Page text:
The challenge that new town sides face is that potential supporters often retain their old allegiances in London which are often transmitted down the generations.   So I would expect that quite a few people in Harlow support either Spurs or Arsenal, while there are probably a good number of West Ham supporters in Basildon.  Kent doesn't have a new town (unless one counts the expansion of Ashford) so there is no analogy for Charlton.    New town teams can only compete on price and also by building up support among the young.

Stevenage have achieved back-to-back promotions with what Four Two Two has described as 'an uncompromising brand of football that occasionally stretches the boundaries of fair play.  As the message spreads, opponents and referees are wising up and it will be interesting to see how much natural ability they have to fall back on.'   Last season they picked up 70 yellow and 9 red cards.   Their bench and some of their players were involved in a melée at Huddersfield on Saturday.

27-year old defensive stalwart Ronnie Henry is the fans' hero and has made more than 250 appearances.  Keeper Alan Julian returned from Gillingham while defender Phil Edwards was signed from Accrington, one of a number of signings from League 2 clubs. Charm merchant manager Graham Westley is adored by the fans and is regarded as the most successful in the club's history.

The Times forecast that they would finish bottom of League 1, but Four Four Two was more confident, praising their defence and putting them 12th.  Stevenage are currently 15th, having won two, drawn two and lost two at home but scoring 12 goals in the process.

I think this is a tricky fixture, not least because of the limited away accommodation which sold out quickly.  Stevenage will be looking for a 'big club' scalp to add lustre to their season and I think this could be our first defeat in the league at 2-1.   My bigger concern is that a key Charlton player picks up a serious injury from a clogger.

Monday, 10 October 2011

In praise of Chris Powell

It's the second time this season, so perhaps they have a fan on the staff, but The Independent has a report today praising Chris Powell:

Further thoughts on Tranmere

It's always a bit risky to comment on matches you haven't been to, but having read the reports over the weekend and what fans who were there had to say, here are some reflections.

It's clear that Tranmere played well.   Some of those who were there thought that they were a bit physical, but one has to expect that in League 1.  As expected, their keeper indulged in time wasting tactics and could well have deserved a second yellow.   They also unsucessfully tried to disrupt the taking of the penalty, but Johnnie Jackson kept his cool.   We musn't expect other teams to roll over because they are at The Valley, rather the contrary.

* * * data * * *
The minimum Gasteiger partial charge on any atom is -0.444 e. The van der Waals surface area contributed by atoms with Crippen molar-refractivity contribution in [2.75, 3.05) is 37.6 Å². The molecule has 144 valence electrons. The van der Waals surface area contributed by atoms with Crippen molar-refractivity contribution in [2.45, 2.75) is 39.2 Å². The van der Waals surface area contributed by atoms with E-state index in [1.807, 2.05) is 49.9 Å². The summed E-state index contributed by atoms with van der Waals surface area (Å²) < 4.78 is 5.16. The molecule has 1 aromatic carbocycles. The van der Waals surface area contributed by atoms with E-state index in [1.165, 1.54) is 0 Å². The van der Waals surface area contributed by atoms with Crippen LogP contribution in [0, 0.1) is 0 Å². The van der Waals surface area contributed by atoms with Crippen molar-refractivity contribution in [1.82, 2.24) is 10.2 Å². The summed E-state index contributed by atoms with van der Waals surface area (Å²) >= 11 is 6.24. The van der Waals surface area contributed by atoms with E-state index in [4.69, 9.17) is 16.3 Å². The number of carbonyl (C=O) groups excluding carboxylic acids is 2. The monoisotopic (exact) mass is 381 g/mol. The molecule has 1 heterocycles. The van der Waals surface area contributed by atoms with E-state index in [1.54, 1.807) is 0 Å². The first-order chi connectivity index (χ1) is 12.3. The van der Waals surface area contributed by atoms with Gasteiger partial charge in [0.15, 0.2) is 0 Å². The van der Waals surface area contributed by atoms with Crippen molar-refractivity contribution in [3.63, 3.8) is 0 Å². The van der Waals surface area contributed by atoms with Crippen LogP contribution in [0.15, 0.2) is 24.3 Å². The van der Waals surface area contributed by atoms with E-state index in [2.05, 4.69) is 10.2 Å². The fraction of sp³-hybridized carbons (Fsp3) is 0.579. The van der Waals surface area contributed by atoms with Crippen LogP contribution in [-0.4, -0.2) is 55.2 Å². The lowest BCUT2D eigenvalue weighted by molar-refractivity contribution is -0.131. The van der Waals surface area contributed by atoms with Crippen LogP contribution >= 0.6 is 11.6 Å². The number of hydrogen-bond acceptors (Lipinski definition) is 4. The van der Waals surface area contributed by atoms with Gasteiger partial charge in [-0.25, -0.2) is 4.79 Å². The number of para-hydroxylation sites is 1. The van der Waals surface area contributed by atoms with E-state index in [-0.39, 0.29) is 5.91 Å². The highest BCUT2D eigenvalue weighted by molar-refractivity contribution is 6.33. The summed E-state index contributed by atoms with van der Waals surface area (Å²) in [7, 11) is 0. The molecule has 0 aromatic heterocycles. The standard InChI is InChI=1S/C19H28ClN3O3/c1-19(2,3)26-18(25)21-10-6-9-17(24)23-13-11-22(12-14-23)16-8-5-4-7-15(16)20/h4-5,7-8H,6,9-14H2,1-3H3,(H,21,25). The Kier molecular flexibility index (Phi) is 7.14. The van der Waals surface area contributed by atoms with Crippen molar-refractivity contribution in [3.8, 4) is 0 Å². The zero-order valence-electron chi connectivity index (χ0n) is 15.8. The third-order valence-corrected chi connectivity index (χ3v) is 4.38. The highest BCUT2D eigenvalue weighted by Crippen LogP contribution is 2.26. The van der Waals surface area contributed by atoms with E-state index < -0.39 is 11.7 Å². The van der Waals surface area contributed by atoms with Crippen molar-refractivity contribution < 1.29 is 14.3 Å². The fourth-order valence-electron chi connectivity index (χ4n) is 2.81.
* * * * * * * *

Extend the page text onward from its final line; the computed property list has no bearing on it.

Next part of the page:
There has been some criticism of Chris Powell for doing a Phil Parkinson and not sticking with a winning team, although beforehand there were quite a few calling for Green and Kermorgant to start.   In my view Kermorgant is something of a super sub.   I also think that Paul Hayes is underrated.   What he does particularly well is to link up with the midfield and that may have contributed to their below par performance on Saturday.

As for the Green v. Wagstaff debate, that will go all season until one of them is injured or suspended.  But Green did not earn a starting place on Saturday to judge by everything I have read.

The League Paper rated Wiggins as the best player on 8 and it is encouraging to see how he has come on since the start of the season.   Bradley Wright-Phillips got a score of only 4 which wasn't really reflected in anything I read.   He can't be expected to score in every game.

Some were disappointed at the attendance of 15,038 with no Premiership or Championship games in London, but Tranmere are hardly a big draw.  They had to cancel their own supporters bus because of insufficient interest and there were only 300 in the away end.   The home crowd was up by 1,000 on Exeter which is good considering that that game was on offer.   Receipts were up by a third.   If it's any kind of benchmark, the crowd at Leamington was up by about 12 per cent on Saturday.

Les Parry claimed that that the crowd had been quietened in the second half, but someone who arrived after six minutes remarked how quiet they were then.  I am afraid that the team has to lift the crowd rather than the other way round.   Much as I admire Big Dave Lockwood, his invocations to get behind the boys are having little effect.

Overall, a point gained, perhaps a little fortunately.   Onward to Stevenage.   Oh, the glamour of League 1.

Saturday, 8 October 2011

Best start to a campaign since 1927

Charlton's unbeaten run continued this afternoon with a 1-1 draw at The Valley with Tranmere Rovers.  They remain top of League 1, although Sheffield Wednesday narrowed the gap to three points after beating Chesterfield 3-1 at home.   Huddersfield beat Stevenage 2-1 in a game which ended with trouble between the benches and are just one point behind the Owls.   This is Charlton's best start to a season since 1927 and Radio 5's afternoon programming came from The Valley with the whole game carried live.